Carter’s percentage of US Jewish votes fell from 71 per cent in 1976 to 45 per cent in 1980, while Bush’s declined from 35 per cent to 11 per cent from 1988 to 1992. To be clear, both men were bedeviled by weak economies and other issues, but this decline has long been cited as a reason not to openly confront Israel.

The Gaza war has sparked unprecedented worldwide demonstrations in support of the Palestinian people, including in the United States. It is fracturing Biden’s Democratic coalition – alienating Arab and Muslim Americans, progressives, minorities, and younger voters. This also includes many Jewish voters who believe supporting Israel means backing a two-state solution.

Numerous polls illustrate Biden’s growing political woes, including a 19 November NBC poll that showed an all-time low job performance approval of 40 per cent. Among voters aged 18 to 34, just 31 per cent approve, with 70 per cent disapproving, of his handling of the war. Among Democrats, a majority believe the response of Israeli Prime Minister Benjamin Netanyahu to be excessive, and half oppose providing more military aid to Israel. Only 34 per cent of voters approve of his handling of the Israel-Hamas war.

In Congress, an increasing number of Democrats have expressed support for a ceasefire. This includes Senators Chris Van Hollen (D-Maryland), Brian Schatz (D-Hawaii), and Jack Reed (D-Rhode Island), who also said additional aid to Israel “must be consistent with our interests and values and used in a manner that adheres to international humanitarian law, the law of armed conflict, and US law.” Senator Dick Durbin (D-Illinois), once a darling of the American Israel Public Affairs Committee (AIPAC), was the first to call for a ceasefire.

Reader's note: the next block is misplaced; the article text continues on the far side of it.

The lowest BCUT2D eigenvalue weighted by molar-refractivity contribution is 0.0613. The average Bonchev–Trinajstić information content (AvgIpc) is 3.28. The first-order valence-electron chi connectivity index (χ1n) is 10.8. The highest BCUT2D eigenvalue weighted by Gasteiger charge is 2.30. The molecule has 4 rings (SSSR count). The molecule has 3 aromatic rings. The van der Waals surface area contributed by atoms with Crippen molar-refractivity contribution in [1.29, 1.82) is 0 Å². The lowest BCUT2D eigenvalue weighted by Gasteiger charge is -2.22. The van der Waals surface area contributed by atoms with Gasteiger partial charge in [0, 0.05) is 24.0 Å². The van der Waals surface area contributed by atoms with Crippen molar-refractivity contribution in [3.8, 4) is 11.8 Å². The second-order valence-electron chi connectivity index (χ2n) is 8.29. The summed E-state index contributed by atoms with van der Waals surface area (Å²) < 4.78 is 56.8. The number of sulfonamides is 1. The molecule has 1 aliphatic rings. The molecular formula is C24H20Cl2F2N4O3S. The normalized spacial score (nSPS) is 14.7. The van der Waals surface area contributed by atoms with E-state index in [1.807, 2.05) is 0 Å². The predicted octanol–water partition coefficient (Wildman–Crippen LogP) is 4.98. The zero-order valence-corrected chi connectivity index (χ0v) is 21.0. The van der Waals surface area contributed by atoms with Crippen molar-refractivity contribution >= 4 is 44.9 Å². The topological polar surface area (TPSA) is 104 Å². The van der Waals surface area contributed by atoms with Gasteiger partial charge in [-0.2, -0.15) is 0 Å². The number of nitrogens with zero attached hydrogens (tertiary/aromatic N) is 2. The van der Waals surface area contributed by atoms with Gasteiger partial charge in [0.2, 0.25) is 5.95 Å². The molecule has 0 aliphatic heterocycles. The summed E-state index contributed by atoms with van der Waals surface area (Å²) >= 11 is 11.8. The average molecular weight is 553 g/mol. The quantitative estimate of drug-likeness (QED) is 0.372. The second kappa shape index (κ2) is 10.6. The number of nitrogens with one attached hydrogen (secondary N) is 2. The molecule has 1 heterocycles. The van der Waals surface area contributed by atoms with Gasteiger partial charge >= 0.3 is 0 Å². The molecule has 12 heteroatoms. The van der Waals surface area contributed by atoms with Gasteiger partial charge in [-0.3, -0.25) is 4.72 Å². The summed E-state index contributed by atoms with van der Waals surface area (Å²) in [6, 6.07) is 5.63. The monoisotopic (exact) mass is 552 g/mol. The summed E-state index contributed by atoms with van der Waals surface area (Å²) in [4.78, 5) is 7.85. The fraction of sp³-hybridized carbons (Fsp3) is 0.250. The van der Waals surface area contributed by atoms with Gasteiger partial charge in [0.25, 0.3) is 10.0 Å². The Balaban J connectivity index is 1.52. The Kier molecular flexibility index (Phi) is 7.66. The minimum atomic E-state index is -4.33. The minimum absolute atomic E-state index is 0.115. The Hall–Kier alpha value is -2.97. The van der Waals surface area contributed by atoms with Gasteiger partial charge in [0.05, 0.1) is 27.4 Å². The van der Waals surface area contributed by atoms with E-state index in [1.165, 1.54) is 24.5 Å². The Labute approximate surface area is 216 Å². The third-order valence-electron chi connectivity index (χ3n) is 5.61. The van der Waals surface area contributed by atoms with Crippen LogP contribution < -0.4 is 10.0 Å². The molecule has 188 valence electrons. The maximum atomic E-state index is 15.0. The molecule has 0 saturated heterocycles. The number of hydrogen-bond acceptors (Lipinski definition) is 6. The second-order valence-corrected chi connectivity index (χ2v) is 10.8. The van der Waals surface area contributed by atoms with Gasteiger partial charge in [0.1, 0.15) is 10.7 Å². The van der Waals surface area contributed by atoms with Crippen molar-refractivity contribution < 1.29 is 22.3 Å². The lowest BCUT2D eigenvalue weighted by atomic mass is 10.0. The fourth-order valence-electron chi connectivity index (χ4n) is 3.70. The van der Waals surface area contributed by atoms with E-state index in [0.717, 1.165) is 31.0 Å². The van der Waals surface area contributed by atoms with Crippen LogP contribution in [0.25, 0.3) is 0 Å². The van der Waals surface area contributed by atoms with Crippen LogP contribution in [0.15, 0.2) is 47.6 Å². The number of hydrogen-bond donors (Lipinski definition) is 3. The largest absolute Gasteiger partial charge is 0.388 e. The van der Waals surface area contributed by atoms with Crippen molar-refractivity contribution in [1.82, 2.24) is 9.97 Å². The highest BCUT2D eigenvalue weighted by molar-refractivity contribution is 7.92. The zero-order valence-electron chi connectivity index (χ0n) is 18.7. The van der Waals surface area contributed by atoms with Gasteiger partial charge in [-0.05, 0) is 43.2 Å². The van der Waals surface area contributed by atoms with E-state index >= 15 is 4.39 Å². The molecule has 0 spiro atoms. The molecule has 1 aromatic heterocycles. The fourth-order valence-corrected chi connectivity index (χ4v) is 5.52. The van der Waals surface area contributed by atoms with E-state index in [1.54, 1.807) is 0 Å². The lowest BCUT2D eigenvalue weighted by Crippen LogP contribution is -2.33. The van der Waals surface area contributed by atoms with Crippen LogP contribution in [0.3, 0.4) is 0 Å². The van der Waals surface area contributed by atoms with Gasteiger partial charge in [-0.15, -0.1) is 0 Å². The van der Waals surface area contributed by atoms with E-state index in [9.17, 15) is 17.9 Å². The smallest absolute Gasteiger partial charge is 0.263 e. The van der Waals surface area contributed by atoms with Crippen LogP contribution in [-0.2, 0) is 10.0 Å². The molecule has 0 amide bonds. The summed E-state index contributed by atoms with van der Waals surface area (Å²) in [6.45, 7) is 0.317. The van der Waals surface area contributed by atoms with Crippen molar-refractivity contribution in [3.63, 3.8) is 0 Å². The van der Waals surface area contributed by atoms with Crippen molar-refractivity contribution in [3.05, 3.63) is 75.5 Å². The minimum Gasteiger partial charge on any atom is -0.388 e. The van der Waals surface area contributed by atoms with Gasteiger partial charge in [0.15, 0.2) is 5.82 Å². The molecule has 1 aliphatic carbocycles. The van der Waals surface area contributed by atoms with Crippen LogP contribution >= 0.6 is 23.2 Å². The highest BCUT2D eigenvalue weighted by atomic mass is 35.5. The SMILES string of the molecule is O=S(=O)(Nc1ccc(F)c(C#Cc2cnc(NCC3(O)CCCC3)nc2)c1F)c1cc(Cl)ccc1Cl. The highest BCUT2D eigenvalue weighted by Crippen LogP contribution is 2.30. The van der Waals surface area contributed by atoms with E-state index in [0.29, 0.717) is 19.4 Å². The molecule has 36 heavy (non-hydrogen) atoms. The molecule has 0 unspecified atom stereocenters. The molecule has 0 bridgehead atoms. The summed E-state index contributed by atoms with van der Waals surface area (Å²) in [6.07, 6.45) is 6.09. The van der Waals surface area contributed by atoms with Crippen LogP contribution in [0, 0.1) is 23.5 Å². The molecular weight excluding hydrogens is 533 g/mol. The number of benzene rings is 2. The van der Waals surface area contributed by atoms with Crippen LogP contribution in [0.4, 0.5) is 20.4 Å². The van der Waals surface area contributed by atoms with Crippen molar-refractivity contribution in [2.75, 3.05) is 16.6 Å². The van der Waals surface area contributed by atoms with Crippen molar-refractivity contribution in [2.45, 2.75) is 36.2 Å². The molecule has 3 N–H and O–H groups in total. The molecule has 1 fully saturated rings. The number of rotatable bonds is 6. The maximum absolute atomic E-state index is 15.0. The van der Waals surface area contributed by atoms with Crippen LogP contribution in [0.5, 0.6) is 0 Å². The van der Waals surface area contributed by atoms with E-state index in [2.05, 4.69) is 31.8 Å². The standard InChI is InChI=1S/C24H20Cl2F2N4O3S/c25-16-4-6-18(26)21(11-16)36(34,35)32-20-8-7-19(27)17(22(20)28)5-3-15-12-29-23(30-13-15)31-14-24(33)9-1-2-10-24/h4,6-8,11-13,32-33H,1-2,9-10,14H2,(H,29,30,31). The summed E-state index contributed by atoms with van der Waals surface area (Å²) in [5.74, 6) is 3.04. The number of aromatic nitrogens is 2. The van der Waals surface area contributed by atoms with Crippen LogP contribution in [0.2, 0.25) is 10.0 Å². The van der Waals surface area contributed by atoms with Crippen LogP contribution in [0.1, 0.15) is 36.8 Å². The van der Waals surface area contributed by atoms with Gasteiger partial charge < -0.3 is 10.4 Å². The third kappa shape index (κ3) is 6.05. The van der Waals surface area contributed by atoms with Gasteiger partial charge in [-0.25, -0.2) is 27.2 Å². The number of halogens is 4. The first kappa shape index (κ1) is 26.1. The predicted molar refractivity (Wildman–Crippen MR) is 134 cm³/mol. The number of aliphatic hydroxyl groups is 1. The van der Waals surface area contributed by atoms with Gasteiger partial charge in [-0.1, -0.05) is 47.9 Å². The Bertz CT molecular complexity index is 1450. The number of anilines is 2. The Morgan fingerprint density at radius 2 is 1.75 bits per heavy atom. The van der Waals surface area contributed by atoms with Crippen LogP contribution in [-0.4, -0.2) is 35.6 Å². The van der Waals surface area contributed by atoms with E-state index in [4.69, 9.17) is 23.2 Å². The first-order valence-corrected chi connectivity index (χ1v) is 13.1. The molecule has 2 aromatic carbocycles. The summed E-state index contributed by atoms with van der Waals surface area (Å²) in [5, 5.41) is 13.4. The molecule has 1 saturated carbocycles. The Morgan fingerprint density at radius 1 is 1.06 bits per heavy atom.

Ideally, the Biden administration will introduce a peace plan. But if Washington doesn’t act, others must – even if only to prod the Americans forward. The elements of any peace deal are well known and include: the creation of a Palestinian state in both Gaza and the West Bank, under the control of the PA; security guarantees from the US to Israel, with international peacekeepers and monitoring for a specified period; a commitment to non-violence excluding militant groups unless they renounce violence; and international funding for a comprehensive reconstruction and investment plan for Palestine.

Israel will insist on accountability from the Hamas leadership and those implicated in the 7 October attacks. This will require allowing limited operations against militants, albeit within the bounds of international law. There must also be negotiated agreements on Jerusalem, the right of return, and border adjustments – issues which have derailed previous negotiations. Also, like the Good Friday Agreement in Northern Ireland in the 1990s, an agreement will likely need to include disarmament and decommissioning mechanisms. Additionally, there must be the incentive of broader Israeli normalisation with the region – including reviving the nascent Israel-Saudi Arabia Peace Agreement.

Washington can ill afford the political consequences of allowing Israel to resume an unrestrained military campaign that seems principally focused on inflicting collective punishment on the Palestinian people. Regional stability requires active diplomacy aimed at solving the problem once and for all. Only in this way will the United States be able to refocus on other global challenges. At home, only peace can help reverse President Biden’s cratering poll numbers and put him in a stronger position heading into next year’s election.

 

The writer is executive director of the University of Central Florida Office of Global Perspectives & International Initiatives. He is a distinguished visiting scholar at the American University in Cairo for the Fall 2023 semester.


* A version of this article appears in print in the 7 December, 2023 edition of Al-Ahram Weekly

Short link: